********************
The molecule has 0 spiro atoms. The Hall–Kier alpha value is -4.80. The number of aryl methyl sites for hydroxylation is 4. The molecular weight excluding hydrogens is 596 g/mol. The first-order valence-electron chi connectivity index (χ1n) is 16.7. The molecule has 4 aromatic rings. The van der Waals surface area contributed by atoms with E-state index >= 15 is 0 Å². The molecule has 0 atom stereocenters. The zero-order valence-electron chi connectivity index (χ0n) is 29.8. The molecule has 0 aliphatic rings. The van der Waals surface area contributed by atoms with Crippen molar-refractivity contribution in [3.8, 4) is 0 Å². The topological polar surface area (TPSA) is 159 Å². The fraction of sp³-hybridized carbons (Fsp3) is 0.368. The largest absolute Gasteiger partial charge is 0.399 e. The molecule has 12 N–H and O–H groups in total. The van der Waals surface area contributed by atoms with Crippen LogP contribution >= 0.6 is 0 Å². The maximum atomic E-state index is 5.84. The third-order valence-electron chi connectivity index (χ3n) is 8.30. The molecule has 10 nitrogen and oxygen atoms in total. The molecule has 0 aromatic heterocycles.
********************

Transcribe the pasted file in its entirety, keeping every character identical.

The molecule has 0 spiro atoms. The Hall–Kier alpha value is -4.80. The number of aryl methyl sites for hydroxylation is 4. The molecular weight excluding hydrogens is 596 g/mol. The first-order valence-electron chi connectivity index (χ1n) is 16.7. The molecule has 4 aromatic rings. The van der Waals surface area contributed by atoms with E-state index >= 15 is 0 Å². The molecule has 0 atom stereocenters. The zero-order valence-electron chi connectivity index (χ0n) is 29.8. The molecule has 0 aliphatic rings. The van der Waals surface area contributed by atoms with Crippen molar-refractivity contribution in [3.8, 4) is 0 Å². The topological polar surface area (TPSA) is 159 Å². The fraction of sp³-hybridized carbons (Fsp3) is 0.368. The largest absolute Gasteiger partial charge is 0.399 e. The molecule has 12 N–H and O–H groups in total. The van der Waals surface area contributed by atoms with Crippen LogP contribution >= 0.6 is 0 Å². The maximum atomic E-state index is 5.84. The third-order valence-electron chi connectivity index (χ3n) is 8.30. The molecule has 10 nitrogen and oxygen atoms in total. The molecule has 0 aromatic heterocycles.